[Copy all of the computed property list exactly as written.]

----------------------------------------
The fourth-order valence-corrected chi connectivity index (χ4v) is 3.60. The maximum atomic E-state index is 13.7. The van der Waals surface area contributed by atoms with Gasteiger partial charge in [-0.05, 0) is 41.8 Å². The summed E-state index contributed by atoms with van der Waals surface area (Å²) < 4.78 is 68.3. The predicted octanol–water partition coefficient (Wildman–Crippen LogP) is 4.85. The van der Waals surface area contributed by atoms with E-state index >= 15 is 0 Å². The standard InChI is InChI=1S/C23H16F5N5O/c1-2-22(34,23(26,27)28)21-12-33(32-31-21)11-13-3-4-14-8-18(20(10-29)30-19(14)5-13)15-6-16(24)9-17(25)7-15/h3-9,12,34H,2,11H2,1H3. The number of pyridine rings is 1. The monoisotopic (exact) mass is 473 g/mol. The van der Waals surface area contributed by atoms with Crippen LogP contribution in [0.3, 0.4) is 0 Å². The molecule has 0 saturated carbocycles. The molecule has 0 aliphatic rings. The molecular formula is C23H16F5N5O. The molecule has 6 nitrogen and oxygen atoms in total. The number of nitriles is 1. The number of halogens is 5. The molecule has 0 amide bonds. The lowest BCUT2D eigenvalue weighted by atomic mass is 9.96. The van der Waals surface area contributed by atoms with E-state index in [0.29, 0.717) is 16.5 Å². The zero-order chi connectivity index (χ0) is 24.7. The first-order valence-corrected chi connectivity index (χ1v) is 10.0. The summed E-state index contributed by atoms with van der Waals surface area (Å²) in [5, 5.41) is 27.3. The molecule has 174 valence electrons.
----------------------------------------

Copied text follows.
The fourth-order valence-corrected chi connectivity index (χ4v) is 3.60. The maximum atomic E-state index is 13.7. The van der Waals surface area contributed by atoms with Gasteiger partial charge in [-0.05, 0) is 41.8 Å². The summed E-state index contributed by atoms with van der Waals surface area (Å²) < 4.78 is 68.3. The predicted octanol–water partition coefficient (Wildman–Crippen LogP) is 4.85. The van der Waals surface area contributed by atoms with E-state index >= 15 is 0 Å². The standard InChI is InChI=1S/C23H16F5N5O/c1-2-22(34,23(26,27)28)21-12-33(32-31-21)11-13-3-4-14-8-18(20(10-29)30-19(14)5-13)15-6-16(24)9-17(25)7-15/h3-9,12,34H,2,11H2,1H3. The number of pyridine rings is 1. The monoisotopic (exact) mass is 473 g/mol. The van der Waals surface area contributed by atoms with Crippen LogP contribution in [0.3, 0.4) is 0 Å². The molecule has 0 saturated carbocycles. The molecule has 0 aliphatic rings. The molecular formula is C23H16F5N5O. The molecule has 6 nitrogen and oxygen atoms in total. The number of nitriles is 1. The number of halogens is 5. The molecule has 0 amide bonds. The lowest BCUT2D eigenvalue weighted by atomic mass is 9.96. The van der Waals surface area contributed by atoms with E-state index in [0.29, 0.717) is 16.5 Å². The zero-order chi connectivity index (χ0) is 24.7. The first-order valence-corrected chi connectivity index (χ1v) is 10.0. The summed E-state index contributed by atoms with van der Waals surface area (Å²) in [5, 5.41) is 27.3. The molecule has 174 valence electrons.